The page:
You need JavaScript to view this

Isotope production

Abstract

Some 2 0% of patients using radiopharmaceuticals receive injections of materials produced by cyclotrons. There are over 200 cyclotrons worldwide; around 35 are operated by commercial companies solely for the production of radio-pharmaceuticals with another 25 accelerators producing medically useful isotopes. These neutron-deficient isotopes are usually produced by proton bombardment. All commonly used medical isotopes can be generated by 'compact' cyclotrons with energies up to 40 MeV and beam intensities in the range 50 to 400 microamps. Specially designed target systems contain gram-quantities of highly enriched stable isotopes as starting materials. The targets can accommodate the high power densities of the proton beams and are designed for automated remote handling. The complete manufacturing cycle includes large-scale target production, isotope generation by cyclotron beam bombardment, radio-chemical extraction, pharmaceutical dispensing, raw material recovery, and labelling/packaging prior to the rapid delivery of these short-lived products. All these manufacturing steps adhere to the pharmaceutical industry standards of Good Manufacturing Practice (GMP). Unlike research accelerators, commercial cyclotrons are customized 'compact' machines usually supplied by specialist companies such as IBA (Belgium), EBCO (Canada) or Scanditronix (Sweden). The design criteria for these commercial cyclotrons are - small magnet dimensions, power-efficient operation of magnet and radiofrequency systems, high  More>>
Authors:
Publication Date:
Jul 15, 1995
Product Type:
Journal Article
Report Number:
INIS-XC-16A0197
Resource Relation:
Journal Name: CERN Courier; Journal Volume: 35; Journal Issue: 5; Other Information: Country of input: International Atomic Energy Agency (IAEA)
Subject:
43 PARTICLE ACCELERATORS; CYCLOTRONS; ISOTOPE PRODUCTION; NEUTRON-DEFICIENT ISOTOPES; PROTON BEAMS; RADIATION DOSES; RADIOPHARMACEUTICALS; REMOTE HANDLING; RF SYSTEMS; STABLE ISOTOPES
OSTI ID:
22556047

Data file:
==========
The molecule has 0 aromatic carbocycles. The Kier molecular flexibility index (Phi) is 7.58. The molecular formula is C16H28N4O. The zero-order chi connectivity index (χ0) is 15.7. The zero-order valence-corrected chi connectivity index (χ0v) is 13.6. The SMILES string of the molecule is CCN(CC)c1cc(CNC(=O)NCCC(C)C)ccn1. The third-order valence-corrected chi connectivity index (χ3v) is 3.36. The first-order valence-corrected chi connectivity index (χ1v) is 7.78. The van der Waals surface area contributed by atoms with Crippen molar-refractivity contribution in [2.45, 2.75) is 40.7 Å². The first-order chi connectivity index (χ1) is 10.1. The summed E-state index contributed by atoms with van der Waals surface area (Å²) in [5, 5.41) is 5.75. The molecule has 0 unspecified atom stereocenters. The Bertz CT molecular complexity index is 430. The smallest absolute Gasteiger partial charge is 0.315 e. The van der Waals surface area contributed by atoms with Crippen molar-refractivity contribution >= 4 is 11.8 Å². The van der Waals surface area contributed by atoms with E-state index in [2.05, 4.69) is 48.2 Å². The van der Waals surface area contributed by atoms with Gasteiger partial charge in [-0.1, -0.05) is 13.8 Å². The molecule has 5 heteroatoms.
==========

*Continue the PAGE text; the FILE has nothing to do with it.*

Country of Origin:
CERN
Language:
English
Other Identifying Numbers:
Journal ID: ISSN 0304-288X; CODEN: CECOA2; TRN: XC16A0197127206
Availability:
Available on-line: http://cds.cern.ch/record/1732411/files/vol35-issue5-p002-e.pdf
Submitting Site:
INIS
Size:
page(s) 2-4
Announcement Date:
Jan 07, 2017

Citation Formats

Lewis, Dewi M. Isotope production. CERN: N. p., 1995. Web.
Lewis, Dewi M. Isotope production. CERN.
Lewis, Dewi M. 1995. "Isotope production." CERN.
@misc{etde_22556047,
title = {Isotope production}
author = {Lewis, Dewi M.}
abstractNote = {Some 2 0% of patients using radiopharmaceuticals receive injections of materials produced by cyclotrons. There are over 200 cyclotrons worldwide; around 35 are operated by commercial companies solely for the production of radio-pharmaceuticals with another 25 accelerators producing medically useful isotopes. These neutron-deficient isotopes are usually produced by proton bombardment. All commonly used medical isotopes can be generated by 'compact' cyclotrons with energies up to 40 MeV and beam intensities in the range 50 to 400 microamps. Specially designed target systems contain gram-quantities of highly enriched stable isotopes as starting materials. The targets can accommodate the high power densities of the proton beams and are designed for automated remote handling. The complete manufacturing cycle includes large-scale target production, isotope generation by cyclotron beam bombardment, radio-chemical extraction, pharmaceutical dispensing, raw material recovery, and labelling/packaging prior to the rapid delivery of these short-lived products. All these manufacturing steps adhere to the pharmaceutical industry standards of Good Manufacturing Practice (GMP). Unlike research accelerators, commercial cyclotrons are customized 'compact' machines usually supplied by specialist companies such as IBA (Belgium), EBCO (Canada) or Scanditronix (Sweden). The design criteria for these commercial cyclotrons are - small magnet dimensions, power-efficient operation of magnet and radiofrequency systems, high intensity extracted proton beams, well defined beam size and automated computer control. Performance requirements include rapid startup and shutdown, high reliability to support the daily production of short-lived isotopes and low maintenance to minimize the radiation dose to personnel. In 1987 a major step forward in meeting these exacting industrial requirements came when IBA, together with the University of Louvain-La-Neuve in Belgium, developed the Cyclone-30 cyclotron. This was the first model to produce reliable, high intensity, extracted beam above 300 microamps; the first unit was installed at Amersham Medi-Physics in the USA.}
journal = {CERN Courier}
issue = {5}
volume = {35}
journal type = {AC}
place = {CERN}
year = {1995}
month = {Jul}
}